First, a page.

Photographs of the Bauhaus achievement are part of this exhibition, including a picture of the Bauhaus Dessau building designed by Gropius himself. The Dessau building was a workshop for the Bauhaus and the technical college linked by a bridge and it demonstrates the asymmetrical design and the principle that different spaces should reflect their different functions. The Bauhaus workshop contains open spaces and a three storey glass wall, while the technical college has smaller windows and intimate rooms for teaching.
Much of this exhibition is concerned with the theoretical aspects of modernism: its manifestos, its values and its movements. Yet there is also a great deal of information on the practical process of designing and redesigning. The chair was one product that offered endless design possibilities as modernists struggled to make a chair from the least number of components possible. Pride of place is given to the various designs of the cantilever chair (inspired by Ledwid Mies van der Rohe’s prototype). This design takes the weight of the chair on two legs.
‘It’s difficult to imagine just how revolutionary this chair with two legs was at the time’, explains Wilk. ‘In fact it’s said that some people in 1927 were afraid to sit on such chairs because it would fall down. There were metal café chairs at the time and there had been metal furniture in the nineteenth century, but the idea of using shiny metal furniture in the home, in the domestic interior was a completely new idea. This chair is now more than eighty years old which is rather hard to believe when it still looks absolutely modern and up–to–date and is still used widely in both domestic and commercial settings.’ Chair design was an integral part of modernist innovation. As Marcel Breuer said in 1927, ‘In the end we will sit on a resilient column of air’.
In considering the practical uses of modernist design, Wilk also places an emphasis on fashion. Alexander Rodchenko’s Production Clothing (1922) relies on principles of functionality with the androgynous uniformity of its grey wool and leather. In contrast, Giacomo Balla’s Futurist Suit created in 1920 expresses the lively human spirit in its bright colours of orange, black and yellow. Balla’s irregular triangular patterning manifests a desire for the disorder inherent in being different, in being unique. Sonia Delauney’s Swimming Costume of 1928 reveals a liberated attitude to the human body and like Balla, Delauney uses the factor of simultaneity in which the complexity of modern life is conveyed by colour. Costumes for ballets and stage productions are also significant, one example being the Bauhaus costumes for Oskar Schlemmer’s Triadic Ballet during the 1920s. These costumes recreated the dancers as puppets and abstractions of the human body.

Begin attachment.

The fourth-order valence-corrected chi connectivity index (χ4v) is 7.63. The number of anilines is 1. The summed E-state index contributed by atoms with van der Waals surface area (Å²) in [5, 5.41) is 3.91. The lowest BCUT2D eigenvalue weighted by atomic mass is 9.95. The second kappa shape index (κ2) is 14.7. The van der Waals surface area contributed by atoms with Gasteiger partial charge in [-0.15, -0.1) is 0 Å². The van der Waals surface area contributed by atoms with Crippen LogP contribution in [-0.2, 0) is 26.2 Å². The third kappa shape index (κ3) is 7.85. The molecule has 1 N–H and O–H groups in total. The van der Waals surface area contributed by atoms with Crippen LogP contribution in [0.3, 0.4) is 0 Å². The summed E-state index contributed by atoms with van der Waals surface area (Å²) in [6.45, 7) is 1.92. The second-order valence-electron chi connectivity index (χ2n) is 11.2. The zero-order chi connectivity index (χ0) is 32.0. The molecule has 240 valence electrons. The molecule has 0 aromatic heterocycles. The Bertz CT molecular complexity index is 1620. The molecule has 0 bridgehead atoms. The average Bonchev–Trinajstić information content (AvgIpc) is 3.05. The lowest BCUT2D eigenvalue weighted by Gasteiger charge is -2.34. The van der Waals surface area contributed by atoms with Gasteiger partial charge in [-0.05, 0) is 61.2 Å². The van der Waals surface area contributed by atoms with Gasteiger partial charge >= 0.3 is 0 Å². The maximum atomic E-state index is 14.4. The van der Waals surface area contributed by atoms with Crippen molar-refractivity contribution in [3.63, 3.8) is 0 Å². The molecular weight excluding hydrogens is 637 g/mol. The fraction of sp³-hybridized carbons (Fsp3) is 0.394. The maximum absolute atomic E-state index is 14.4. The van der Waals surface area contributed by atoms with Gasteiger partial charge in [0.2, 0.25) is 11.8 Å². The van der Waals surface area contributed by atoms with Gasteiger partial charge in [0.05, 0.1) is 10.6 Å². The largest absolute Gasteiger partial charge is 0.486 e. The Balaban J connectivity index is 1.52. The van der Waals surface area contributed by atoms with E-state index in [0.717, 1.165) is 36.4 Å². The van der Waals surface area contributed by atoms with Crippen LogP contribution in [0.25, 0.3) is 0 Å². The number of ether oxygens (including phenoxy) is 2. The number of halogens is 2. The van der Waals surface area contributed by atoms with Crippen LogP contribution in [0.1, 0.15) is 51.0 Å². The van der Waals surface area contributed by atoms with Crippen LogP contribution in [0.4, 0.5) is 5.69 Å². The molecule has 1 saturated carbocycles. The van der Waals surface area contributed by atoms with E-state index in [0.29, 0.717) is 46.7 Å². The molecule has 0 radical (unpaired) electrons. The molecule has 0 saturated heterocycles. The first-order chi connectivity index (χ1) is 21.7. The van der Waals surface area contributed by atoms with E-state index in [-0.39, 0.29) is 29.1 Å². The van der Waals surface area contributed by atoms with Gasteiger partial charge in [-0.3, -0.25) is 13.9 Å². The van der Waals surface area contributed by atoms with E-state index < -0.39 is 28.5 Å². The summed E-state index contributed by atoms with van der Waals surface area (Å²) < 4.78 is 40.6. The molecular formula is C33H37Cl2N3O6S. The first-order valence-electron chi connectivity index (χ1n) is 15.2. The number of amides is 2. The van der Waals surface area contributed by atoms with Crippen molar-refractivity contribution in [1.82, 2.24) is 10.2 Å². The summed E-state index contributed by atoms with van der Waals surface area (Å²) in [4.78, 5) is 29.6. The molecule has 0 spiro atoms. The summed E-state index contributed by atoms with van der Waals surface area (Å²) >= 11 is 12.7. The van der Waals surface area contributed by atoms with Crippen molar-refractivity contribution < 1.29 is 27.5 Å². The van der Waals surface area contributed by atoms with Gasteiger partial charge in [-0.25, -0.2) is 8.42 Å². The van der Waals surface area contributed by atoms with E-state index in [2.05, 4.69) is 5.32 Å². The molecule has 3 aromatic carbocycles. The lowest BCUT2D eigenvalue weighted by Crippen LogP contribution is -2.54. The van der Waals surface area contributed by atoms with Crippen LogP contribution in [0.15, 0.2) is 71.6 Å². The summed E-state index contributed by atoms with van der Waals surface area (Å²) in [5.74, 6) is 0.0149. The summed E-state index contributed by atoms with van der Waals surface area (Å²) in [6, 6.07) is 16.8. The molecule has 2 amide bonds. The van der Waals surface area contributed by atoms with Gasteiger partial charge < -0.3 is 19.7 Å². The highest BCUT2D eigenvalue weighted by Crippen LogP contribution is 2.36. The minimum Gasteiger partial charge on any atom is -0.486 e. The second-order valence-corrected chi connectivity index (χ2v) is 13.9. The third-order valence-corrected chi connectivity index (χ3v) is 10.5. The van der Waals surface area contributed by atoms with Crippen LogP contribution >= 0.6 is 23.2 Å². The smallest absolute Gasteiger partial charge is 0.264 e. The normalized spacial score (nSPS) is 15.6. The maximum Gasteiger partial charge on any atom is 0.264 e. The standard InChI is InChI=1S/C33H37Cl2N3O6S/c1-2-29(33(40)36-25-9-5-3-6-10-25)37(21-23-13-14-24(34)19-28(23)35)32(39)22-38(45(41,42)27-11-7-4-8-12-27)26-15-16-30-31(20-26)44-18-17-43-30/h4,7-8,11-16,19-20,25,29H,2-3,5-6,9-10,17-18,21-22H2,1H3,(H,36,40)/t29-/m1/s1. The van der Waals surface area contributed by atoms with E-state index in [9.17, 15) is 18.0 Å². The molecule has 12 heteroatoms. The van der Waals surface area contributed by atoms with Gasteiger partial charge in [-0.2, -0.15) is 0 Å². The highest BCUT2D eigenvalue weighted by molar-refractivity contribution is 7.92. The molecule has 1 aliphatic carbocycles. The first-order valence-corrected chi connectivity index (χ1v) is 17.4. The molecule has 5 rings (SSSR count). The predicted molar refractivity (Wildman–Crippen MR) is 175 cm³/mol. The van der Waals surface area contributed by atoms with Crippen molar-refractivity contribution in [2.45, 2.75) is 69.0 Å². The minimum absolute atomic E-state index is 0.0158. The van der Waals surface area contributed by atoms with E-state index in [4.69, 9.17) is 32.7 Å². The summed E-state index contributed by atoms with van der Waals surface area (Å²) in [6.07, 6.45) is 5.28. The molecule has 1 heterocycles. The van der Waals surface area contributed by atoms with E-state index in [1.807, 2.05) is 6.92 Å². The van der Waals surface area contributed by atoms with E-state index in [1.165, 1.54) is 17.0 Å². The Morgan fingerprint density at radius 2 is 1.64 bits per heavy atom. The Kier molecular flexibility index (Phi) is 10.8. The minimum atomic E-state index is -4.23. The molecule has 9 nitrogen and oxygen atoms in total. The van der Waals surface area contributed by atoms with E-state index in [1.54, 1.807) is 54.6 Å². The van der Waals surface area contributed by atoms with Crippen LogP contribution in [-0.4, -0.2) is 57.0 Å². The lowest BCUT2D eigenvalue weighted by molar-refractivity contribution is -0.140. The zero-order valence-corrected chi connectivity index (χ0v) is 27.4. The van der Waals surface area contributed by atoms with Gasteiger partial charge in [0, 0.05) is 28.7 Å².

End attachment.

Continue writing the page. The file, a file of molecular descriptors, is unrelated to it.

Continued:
A few British examples of modernist design exist amongst the proliferation of Continental artefacts. On display is Henry C. Beck’s 1931 Sketch for London Underground map , that iconic symbol of London which has been in contnous use since 1933. Beck took the factors of simplicity and functionality to create a map based on connections rather than geography. However, it seems that British modernism developed later than in other countries. Wilk describes how modernism came ‘late to Britain when émigrés from commonwealth nations began to arrive.’ Yet British design may have a great deal to learn from modernism and this massive exhibition provides much inspiration.
A comprehensive study of modernist design is now available as a companion to the current exhibition edited by Wilk. Covering all of the modernist movements, from De Stijl to Bauhaus, and making connections between design and the arts, Modernism: Designing a New World provides good source material for designers interested in modernism. Like the exhibition, it makes connections between modernist design and art, literature, dance and stage production and in doing so represents the eclectic spirit of modernism in all of its guises.
The V&A modernism exhibition runs until 23rd July. For more information, please see their website: www.vam.ac.uk